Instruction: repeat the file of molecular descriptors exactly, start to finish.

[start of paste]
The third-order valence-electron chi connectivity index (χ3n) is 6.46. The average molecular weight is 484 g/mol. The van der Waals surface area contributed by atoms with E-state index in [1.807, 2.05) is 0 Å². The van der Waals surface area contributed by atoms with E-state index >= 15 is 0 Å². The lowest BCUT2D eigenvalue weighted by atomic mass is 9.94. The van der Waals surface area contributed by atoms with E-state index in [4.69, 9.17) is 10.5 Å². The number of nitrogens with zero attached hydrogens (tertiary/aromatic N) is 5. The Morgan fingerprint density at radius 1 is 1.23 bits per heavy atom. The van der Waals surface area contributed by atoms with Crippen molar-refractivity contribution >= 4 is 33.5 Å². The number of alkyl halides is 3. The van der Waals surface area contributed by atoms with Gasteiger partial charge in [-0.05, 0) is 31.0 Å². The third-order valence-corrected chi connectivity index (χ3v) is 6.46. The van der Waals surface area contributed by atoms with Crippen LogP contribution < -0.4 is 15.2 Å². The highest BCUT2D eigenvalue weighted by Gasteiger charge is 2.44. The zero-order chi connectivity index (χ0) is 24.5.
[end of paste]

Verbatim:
The third-order valence-electron chi connectivity index (χ3n) is 6.46. The average molecular weight is 484 g/mol. The van der Waals surface area contributed by atoms with E-state index in [1.807, 2.05) is 0 Å². The van der Waals surface area contributed by atoms with E-state index >= 15 is 0 Å². The lowest BCUT2D eigenvalue weighted by atomic mass is 9.94. The van der Waals surface area contributed by atoms with E-state index in [4.69, 9.17) is 10.5 Å². The number of nitrogens with zero attached hydrogens (tertiary/aromatic N) is 5. The Morgan fingerprint density at radius 1 is 1.23 bits per heavy atom. The van der Waals surface area contributed by atoms with Crippen molar-refractivity contribution >= 4 is 33.5 Å². The number of alkyl halides is 3. The van der Waals surface area contributed by atoms with Gasteiger partial charge in [-0.05, 0) is 31.0 Å². The third-order valence-corrected chi connectivity index (χ3v) is 6.46. The van der Waals surface area contributed by atoms with Crippen LogP contribution < -0.4 is 15.2 Å². The highest BCUT2D eigenvalue weighted by Gasteiger charge is 2.44. The zero-order chi connectivity index (χ0) is 24.5.